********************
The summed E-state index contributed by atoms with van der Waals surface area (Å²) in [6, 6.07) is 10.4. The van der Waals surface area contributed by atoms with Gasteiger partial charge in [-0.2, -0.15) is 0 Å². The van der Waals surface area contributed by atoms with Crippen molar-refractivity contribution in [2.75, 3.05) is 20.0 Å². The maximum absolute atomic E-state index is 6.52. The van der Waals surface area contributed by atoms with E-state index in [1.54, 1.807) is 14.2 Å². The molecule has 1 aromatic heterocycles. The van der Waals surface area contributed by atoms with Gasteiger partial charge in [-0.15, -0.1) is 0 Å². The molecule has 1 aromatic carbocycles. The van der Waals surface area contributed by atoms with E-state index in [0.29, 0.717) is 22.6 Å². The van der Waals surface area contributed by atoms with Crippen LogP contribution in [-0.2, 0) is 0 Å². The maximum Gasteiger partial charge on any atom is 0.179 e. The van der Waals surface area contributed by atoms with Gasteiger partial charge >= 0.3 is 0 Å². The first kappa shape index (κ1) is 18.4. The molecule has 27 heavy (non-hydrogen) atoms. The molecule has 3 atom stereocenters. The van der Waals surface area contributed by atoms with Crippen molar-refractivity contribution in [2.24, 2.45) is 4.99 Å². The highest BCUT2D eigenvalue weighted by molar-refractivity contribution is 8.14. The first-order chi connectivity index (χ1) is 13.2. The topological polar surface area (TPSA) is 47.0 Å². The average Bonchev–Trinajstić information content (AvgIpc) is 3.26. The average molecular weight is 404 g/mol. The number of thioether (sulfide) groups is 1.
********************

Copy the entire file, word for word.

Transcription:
The summed E-state index contributed by atoms with van der Waals surface area (Å²) in [6, 6.07) is 10.4. The van der Waals surface area contributed by atoms with Gasteiger partial charge in [-0.2, -0.15) is 0 Å². The van der Waals surface area contributed by atoms with Crippen molar-refractivity contribution in [2.75, 3.05) is 20.0 Å². The maximum absolute atomic E-state index is 6.52. The van der Waals surface area contributed by atoms with E-state index in [1.54, 1.807) is 14.2 Å². The molecule has 1 aromatic heterocycles. The van der Waals surface area contributed by atoms with Gasteiger partial charge in [-0.15, -0.1) is 0 Å². The molecule has 1 aromatic carbocycles. The van der Waals surface area contributed by atoms with E-state index in [0.29, 0.717) is 22.6 Å². The van der Waals surface area contributed by atoms with Crippen LogP contribution in [-0.2, 0) is 0 Å². The maximum Gasteiger partial charge on any atom is 0.179 e. The van der Waals surface area contributed by atoms with Gasteiger partial charge >= 0.3 is 0 Å². The first kappa shape index (κ1) is 18.4. The molecule has 27 heavy (non-hydrogen) atoms. The molecule has 3 atom stereocenters. The van der Waals surface area contributed by atoms with Crippen molar-refractivity contribution in [2.24, 2.45) is 4.99 Å². The highest BCUT2D eigenvalue weighted by molar-refractivity contribution is 8.14. The first-order chi connectivity index (χ1) is 13.2. The topological polar surface area (TPSA) is 47.0 Å². The average Bonchev–Trinajstić information content (AvgIpc) is 3.26. The average molecular weight is 404 g/mol. The number of thioether (sulfide) groups is 1.